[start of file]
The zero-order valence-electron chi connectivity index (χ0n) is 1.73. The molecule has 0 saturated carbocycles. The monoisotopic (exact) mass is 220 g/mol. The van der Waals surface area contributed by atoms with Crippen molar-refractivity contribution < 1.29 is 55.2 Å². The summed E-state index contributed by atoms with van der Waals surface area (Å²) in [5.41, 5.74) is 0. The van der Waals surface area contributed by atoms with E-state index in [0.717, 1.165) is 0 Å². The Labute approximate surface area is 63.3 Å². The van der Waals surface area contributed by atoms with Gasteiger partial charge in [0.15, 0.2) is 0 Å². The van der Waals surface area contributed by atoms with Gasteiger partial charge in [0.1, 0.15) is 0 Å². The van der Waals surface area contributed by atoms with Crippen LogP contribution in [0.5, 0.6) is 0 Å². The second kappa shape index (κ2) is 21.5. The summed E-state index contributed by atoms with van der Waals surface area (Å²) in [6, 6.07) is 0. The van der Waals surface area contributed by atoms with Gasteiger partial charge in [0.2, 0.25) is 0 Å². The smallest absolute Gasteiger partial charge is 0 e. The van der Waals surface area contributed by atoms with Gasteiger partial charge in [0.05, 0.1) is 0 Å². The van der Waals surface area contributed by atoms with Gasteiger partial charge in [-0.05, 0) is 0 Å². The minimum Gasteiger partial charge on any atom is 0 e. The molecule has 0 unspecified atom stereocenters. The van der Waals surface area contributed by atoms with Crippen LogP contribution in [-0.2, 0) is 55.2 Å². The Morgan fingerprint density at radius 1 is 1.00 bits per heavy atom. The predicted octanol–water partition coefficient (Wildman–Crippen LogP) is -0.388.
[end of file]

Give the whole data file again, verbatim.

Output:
The zero-order valence-electron chi connectivity index (χ0n) is 1.73. The molecule has 0 saturated carbocycles. The monoisotopic (exact) mass is 220 g/mol. The van der Waals surface area contributed by atoms with Crippen molar-refractivity contribution < 1.29 is 55.2 Å². The summed E-state index contributed by atoms with van der Waals surface area (Å²) in [5.41, 5.74) is 0. The van der Waals surface area contributed by atoms with E-state index in [0.717, 1.165) is 0 Å². The Labute approximate surface area is 63.3 Å². The van der Waals surface area contributed by atoms with Gasteiger partial charge in [0.15, 0.2) is 0 Å². The van der Waals surface area contributed by atoms with Gasteiger partial charge in [0.1, 0.15) is 0 Å². The van der Waals surface area contributed by atoms with Crippen LogP contribution in [0.5, 0.6) is 0 Å². The second kappa shape index (κ2) is 21.5. The summed E-state index contributed by atoms with van der Waals surface area (Å²) in [6, 6.07) is 0. The van der Waals surface area contributed by atoms with Gasteiger partial charge in [0.2, 0.25) is 0 Å². The smallest absolute Gasteiger partial charge is 0 e. The van der Waals surface area contributed by atoms with Gasteiger partial charge in [0.05, 0.1) is 0 Å². The van der Waals surface area contributed by atoms with Gasteiger partial charge in [-0.05, 0) is 0 Å². The minimum Gasteiger partial charge on any atom is 0 e. The molecule has 0 unspecified atom stereocenters. The van der Waals surface area contributed by atoms with Crippen LogP contribution in [-0.2, 0) is 55.2 Å². The Morgan fingerprint density at radius 1 is 1.00 bits per heavy atom. The predicted octanol–water partition coefficient (Wildman–Crippen LogP) is -0.388.